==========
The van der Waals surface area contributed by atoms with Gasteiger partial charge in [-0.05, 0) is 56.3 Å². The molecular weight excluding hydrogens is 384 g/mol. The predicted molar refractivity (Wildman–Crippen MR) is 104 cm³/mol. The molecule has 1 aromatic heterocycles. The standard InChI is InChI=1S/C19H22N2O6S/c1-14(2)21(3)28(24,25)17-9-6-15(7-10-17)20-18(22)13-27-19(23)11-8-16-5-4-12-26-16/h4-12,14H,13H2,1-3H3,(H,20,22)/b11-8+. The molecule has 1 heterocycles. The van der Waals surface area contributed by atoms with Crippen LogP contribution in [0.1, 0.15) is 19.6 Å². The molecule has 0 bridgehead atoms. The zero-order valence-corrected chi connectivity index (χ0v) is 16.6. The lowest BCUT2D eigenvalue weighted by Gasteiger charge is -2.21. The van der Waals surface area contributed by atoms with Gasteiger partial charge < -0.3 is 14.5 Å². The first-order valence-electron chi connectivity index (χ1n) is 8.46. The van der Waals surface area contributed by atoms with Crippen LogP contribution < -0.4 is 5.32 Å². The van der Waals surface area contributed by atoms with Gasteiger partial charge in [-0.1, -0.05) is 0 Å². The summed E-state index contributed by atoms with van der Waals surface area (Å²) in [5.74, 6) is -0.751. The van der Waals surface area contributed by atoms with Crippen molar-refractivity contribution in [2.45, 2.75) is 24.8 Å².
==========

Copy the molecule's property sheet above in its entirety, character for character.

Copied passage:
The van der Waals surface area contributed by atoms with Gasteiger partial charge in [-0.05, 0) is 56.3 Å². The molecular weight excluding hydrogens is 384 g/mol. The predicted molar refractivity (Wildman–Crippen MR) is 104 cm³/mol. The molecule has 1 aromatic heterocycles. The standard InChI is InChI=1S/C19H22N2O6S/c1-14(2)21(3)28(24,25)17-9-6-15(7-10-17)20-18(22)13-27-19(23)11-8-16-5-4-12-26-16/h4-12,14H,13H2,1-3H3,(H,20,22)/b11-8+. The molecule has 1 heterocycles. The van der Waals surface area contributed by atoms with Crippen LogP contribution in [0.1, 0.15) is 19.6 Å². The molecule has 0 bridgehead atoms. The zero-order valence-corrected chi connectivity index (χ0v) is 16.6. The lowest BCUT2D eigenvalue weighted by Gasteiger charge is -2.21. The van der Waals surface area contributed by atoms with Gasteiger partial charge < -0.3 is 14.5 Å². The first-order valence-electron chi connectivity index (χ1n) is 8.46. The van der Waals surface area contributed by atoms with Crippen LogP contribution < -0.4 is 5.32 Å². The van der Waals surface area contributed by atoms with Gasteiger partial charge in [-0.1, -0.05) is 0 Å². The summed E-state index contributed by atoms with van der Waals surface area (Å²) in [5.74, 6) is -0.751. The van der Waals surface area contributed by atoms with Crippen molar-refractivity contribution in [2.45, 2.75) is 24.8 Å².